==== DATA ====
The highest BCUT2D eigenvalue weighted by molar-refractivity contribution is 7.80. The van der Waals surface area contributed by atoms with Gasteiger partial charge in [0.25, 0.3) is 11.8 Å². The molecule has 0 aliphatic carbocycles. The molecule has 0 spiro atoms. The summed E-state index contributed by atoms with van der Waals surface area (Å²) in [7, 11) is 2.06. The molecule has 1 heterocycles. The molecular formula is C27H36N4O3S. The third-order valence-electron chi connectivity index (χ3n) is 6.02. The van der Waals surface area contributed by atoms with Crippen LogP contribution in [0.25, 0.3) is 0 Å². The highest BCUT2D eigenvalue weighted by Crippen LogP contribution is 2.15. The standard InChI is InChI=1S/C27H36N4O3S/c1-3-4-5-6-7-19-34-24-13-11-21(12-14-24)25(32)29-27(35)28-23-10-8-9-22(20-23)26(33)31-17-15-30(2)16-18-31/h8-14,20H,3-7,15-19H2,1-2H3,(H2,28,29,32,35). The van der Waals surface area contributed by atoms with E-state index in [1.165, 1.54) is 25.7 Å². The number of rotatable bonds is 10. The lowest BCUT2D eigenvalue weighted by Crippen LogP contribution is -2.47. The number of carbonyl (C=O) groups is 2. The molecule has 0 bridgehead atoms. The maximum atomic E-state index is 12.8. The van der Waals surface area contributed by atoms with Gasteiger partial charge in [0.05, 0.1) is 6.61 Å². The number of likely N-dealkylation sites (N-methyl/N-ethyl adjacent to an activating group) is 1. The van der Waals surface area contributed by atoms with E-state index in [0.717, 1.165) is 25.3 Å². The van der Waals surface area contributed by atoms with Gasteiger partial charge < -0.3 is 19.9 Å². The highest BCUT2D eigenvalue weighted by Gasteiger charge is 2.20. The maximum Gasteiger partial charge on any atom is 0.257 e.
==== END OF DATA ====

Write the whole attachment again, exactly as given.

The highest BCUT2D eigenvalue weighted by molar-refractivity contribution is 7.80. The van der Waals surface area contributed by atoms with Gasteiger partial charge in [0.25, 0.3) is 11.8 Å². The molecule has 0 aliphatic carbocycles. The molecule has 0 spiro atoms. The summed E-state index contributed by atoms with van der Waals surface area (Å²) in [7, 11) is 2.06. The molecule has 1 heterocycles. The molecular formula is C27H36N4O3S. The third-order valence-electron chi connectivity index (χ3n) is 6.02. The van der Waals surface area contributed by atoms with Crippen LogP contribution in [0.25, 0.3) is 0 Å². The highest BCUT2D eigenvalue weighted by Crippen LogP contribution is 2.15. The standard InChI is InChI=1S/C27H36N4O3S/c1-3-4-5-6-7-19-34-24-13-11-21(12-14-24)25(32)29-27(35)28-23-10-8-9-22(20-23)26(33)31-17-15-30(2)16-18-31/h8-14,20H,3-7,15-19H2,1-2H3,(H2,28,29,32,35). The van der Waals surface area contributed by atoms with E-state index in [1.165, 1.54) is 25.7 Å². The number of rotatable bonds is 10. The lowest BCUT2D eigenvalue weighted by Crippen LogP contribution is -2.47. The number of carbonyl (C=O) groups is 2. The molecule has 0 bridgehead atoms. The maximum atomic E-state index is 12.8. The van der Waals surface area contributed by atoms with Gasteiger partial charge in [0.05, 0.1) is 6.61 Å². The number of likely N-dealkylation sites (N-methyl/N-ethyl adjacent to an activating group) is 1. The van der Waals surface area contributed by atoms with E-state index in [0.717, 1.165) is 25.3 Å². The van der Waals surface area contributed by atoms with Gasteiger partial charge < -0.3 is 19.9 Å². The highest BCUT2D eigenvalue weighted by Gasteiger charge is 2.20. The maximum Gasteiger partial charge on any atom is 0.257 e.